July 8 (Bloomberg) -- Fiat SpA moved to tighten its control of Chrysler Group LLC as Chief Executive Officer Sergio Marchionne looks to complete a four-year effort to merge the Italian and American automakers.
Fiat exercised an option to buy an additional 3.3 percent of the Auburn Hills, Michigan-based company, it said today in statement. Fiat placed a value on the stake that’s 82 percent more than a disputed earlier tranche. That deal has been held up by a U.S. court as the union trust that owns the shares seeks a higher price.
The Italian company intends to reach an agreement with United Auto Workers’s voluntary employees beneficiary association on the acquisition of the remaining stake in Chrysler “as soon as possible,” Marchionne, chief executive officer of both carmakers, told reporters in Turin today, when asked if Fiat plans to ink a deal before the board meets to review first-half results, scheduled for July 30.
Fiat owns 58.5 percent of Chrysler, while the VEBA, a medical-benefits trust for the U.S. carmaker’s retirees, holds the remaining 41.5 percent. Fiat has been exercising options since mid-2012 to buy holdings of a little more than 3.3 percent from the trust every six months under an acquisition agreement. It has yet to take possession of those shares while a judge in Delaware considers how much Fiat should pay for the initial tranche.
Fiat rose as much as 3.3 percent to 5.57 euros and was up 3.1 percent at 3:02 p.m. in Milan trading. The stock has surged 46 percent this year, valuing the company at 6.94 billion euros ($8.91 billion).
Based on “a market multiple” applied to Chrysler’s earnings before interest, taxes, depreciation and amortization, Fiat calculated that it has to pay $254.7 million for the latest stake in Chrysler.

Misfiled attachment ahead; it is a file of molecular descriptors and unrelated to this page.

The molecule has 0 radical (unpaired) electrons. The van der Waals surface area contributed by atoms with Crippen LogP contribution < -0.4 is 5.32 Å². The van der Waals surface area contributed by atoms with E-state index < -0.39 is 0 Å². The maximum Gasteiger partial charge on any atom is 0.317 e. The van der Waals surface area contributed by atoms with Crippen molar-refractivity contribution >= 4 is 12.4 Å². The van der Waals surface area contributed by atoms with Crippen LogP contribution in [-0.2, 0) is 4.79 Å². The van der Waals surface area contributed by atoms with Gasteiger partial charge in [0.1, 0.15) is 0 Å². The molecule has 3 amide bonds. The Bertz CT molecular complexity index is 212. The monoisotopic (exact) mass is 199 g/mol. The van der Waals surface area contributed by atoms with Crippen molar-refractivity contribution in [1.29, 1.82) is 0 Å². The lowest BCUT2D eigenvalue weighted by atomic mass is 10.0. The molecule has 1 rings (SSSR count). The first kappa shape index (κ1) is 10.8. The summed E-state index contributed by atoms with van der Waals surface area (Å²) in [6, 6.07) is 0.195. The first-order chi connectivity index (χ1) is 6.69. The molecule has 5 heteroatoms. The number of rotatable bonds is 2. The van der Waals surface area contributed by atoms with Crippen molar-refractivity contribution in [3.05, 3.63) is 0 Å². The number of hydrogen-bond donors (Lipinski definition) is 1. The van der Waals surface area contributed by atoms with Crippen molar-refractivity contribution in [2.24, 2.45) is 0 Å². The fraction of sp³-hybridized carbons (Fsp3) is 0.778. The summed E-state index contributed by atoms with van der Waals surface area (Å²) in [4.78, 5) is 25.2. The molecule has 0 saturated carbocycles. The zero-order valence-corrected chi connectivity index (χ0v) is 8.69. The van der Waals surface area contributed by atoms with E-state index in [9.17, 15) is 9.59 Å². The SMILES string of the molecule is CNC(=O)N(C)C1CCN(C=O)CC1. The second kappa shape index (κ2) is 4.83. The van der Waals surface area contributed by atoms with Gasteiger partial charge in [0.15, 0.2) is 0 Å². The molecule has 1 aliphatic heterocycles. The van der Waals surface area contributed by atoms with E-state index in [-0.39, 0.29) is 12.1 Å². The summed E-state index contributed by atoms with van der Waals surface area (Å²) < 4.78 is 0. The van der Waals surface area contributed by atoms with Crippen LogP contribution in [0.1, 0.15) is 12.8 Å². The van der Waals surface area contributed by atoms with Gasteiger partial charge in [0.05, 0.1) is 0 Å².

The price is still below what the trust is seeking for shares in the option that was exercised in July 2012. The trust, which disputes Fiat’s valuation methods, has said the first 3.3 percent tranche should be worth as much as $342 million. Fiat says it’s worth $139.7 million. Ownership of the stock gained through the three options exercised so far would raise Fiat’s holding to 68.5 percent.
The step-by-step purchases are intended to lead to full control of Chrysler that would enable Marchionne to merge the companies to compete with global industry leaders Toyota Motor Corp., General Motors Co. and Volkswagen AG.
Fiat asked Delaware Chancery Court Judge Donald Parsons last year for a ruling in the valuation dispute. Marchionne has estimated the process would be completed by the end of September. The judge may call for a trial, which would potentially push back a final decision for as long as a year, U.S. law professors said in June.
Fiat gained control of Chrysler in 2009 after the third-largest U.S. automaker went bankrupt during the credit crunch. The maker of Chrysler, Dodge and Jeep vehicles has recovered and become Fiat’s most reliable profit generator as the Italian company struggles to end losses in Europe that totaled 704 million euros ($903 million) in 2012 amid a collapse in the region’s car market.
Fiat’s net income, including minority holdings, totaled 1.41 billion euros that year. Without Chrysler, Fiat’s losses would have exceeded 1 billion euros.
Marchionne said last month that Fiat was in talks with the trust about buying the stake and is seeking to complete a deal before a potential Chrysler initial public offering requested by the labor group is held. The talks are “fundamentally” about price, he said.
Fiat may raise as much as $10 billion from banks to increase its stake in Chrysler and to refinance both companies’ debt, people familiar with the matter said in May. As part of those talks, Marchionne refinanced about $6.8 billion in loans for Fiat and Chrysler June 21.
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